The published date and time (nearest Minute) for March Equinoxes from 1990 to present time is Tabulated at a Navy site. For dates earlier than 1990 I used the data from another site. Note: If one compares the dates and times between the two sites from 1990-2001 one will find only one minute of difference for one of the reported years. Not enough to change the shape of the following curves. Because of the amount of variation in data points from year to year, a large number of points was needed to get a good average and see the current trends.
The trend for the last 52 years (1950-2001) is shown as a +1.12 sec/year slope.
The trend for the last 42 years (1960-2001) is shown as a +0.92 sec/year slope.
The trend for the last 32 years (1970-2001) is shown as a +3.43 sec/year slope.
The trend for the last 22 years (1980-2001) is shown as a +7.99 sec/year slope.
The trend for the last 12 years (1990-2001) is shown as a +31.2 sec/year slope.
If one now takes the left half of each trend line and strings them together for the appropriate number of years that they would apply to then one gets a definite trend. This curve changed to seconds (of change) from year to year then gives the chart below. The times are trending to become longer between Equinoxes.
This could obviously mean a slowing yearly rotation of the earth around the sun. Could this in any way indicate a slowing daily rotation of earth? Not, directly. If
atomic time is not being tampered with then I think our results mean slowing of yearly rotation around the sun. If Atomic time is being adjusted slower with
undocumented added leap seconds to match a slowing daily earth's rotation, and if the earths yearly rotation around the sun were a constant, then we should see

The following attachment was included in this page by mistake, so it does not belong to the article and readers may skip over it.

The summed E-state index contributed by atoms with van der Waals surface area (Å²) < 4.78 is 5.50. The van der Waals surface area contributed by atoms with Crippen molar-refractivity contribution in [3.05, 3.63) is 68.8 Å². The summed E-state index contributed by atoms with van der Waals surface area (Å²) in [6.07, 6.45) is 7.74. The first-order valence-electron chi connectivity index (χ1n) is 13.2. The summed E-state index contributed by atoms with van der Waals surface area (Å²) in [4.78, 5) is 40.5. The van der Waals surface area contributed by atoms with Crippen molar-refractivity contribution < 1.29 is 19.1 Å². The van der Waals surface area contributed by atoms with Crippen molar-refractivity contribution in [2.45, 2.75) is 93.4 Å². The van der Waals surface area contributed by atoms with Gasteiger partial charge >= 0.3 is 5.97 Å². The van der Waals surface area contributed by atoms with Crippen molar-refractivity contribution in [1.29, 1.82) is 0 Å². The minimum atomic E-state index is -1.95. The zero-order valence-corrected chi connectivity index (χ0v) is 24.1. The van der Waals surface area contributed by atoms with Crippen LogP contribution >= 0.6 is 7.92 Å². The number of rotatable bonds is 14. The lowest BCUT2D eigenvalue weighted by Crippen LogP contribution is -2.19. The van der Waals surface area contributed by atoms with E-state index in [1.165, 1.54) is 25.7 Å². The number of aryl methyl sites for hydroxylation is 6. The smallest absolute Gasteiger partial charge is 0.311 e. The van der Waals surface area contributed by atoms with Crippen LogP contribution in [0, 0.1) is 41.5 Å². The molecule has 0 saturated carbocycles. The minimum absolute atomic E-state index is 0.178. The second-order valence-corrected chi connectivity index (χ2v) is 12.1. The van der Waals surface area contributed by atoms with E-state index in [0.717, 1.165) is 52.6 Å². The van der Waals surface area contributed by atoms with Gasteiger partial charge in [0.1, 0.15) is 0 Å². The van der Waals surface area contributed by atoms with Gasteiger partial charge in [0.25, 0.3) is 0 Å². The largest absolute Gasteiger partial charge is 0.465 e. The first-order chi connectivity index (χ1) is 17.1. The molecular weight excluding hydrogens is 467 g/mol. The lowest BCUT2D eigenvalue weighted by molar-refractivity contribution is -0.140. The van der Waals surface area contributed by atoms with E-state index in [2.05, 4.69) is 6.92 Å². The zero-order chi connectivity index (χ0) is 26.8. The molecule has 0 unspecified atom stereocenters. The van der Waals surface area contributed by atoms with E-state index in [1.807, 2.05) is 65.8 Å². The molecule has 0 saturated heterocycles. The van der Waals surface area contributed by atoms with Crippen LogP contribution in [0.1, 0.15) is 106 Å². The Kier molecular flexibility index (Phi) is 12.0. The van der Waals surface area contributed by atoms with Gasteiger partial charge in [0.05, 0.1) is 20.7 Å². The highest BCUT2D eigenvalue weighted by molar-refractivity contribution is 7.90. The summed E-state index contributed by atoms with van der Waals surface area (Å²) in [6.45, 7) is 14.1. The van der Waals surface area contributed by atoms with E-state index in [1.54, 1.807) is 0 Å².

less daily turns of the earth to get back to the same Equinox condition in the earths orbit and thus an apparent speed up of the earth's yearly rotation. We are seeing
the opposite of this. I think it is doubtful that the daily rotation is speeding up and the atomic clocks are speeding up. This would be in the wrong direction. Thus, I
think the most likely conclusion is the earth's yearly rotation around the sun is slowing down faster than the earth's daily rotation or the atomic clocks are being
adjusted to match the slow down. 31 sec/year slow down trend over the last 12 years is a significant amount. Earlier than 42 years ago it trended to only about 1
Assumptions for these graphs:
The best way to measure earth's slowing is by daily accurate telescope measurements of some fixed object in the sky or by long wave radio interferometer of distance radio sources and several receivers on earth that measure the changing nodes with angle. What we need is to have a way to get access the results of this kind of data. The above analysis was interesting but did not get us direct data on earth's daily rotational slowing. One could say if the yearly rotation of earth is slowing why not the daily? But, this is a stretch, without hard facts.
Offered by Mike.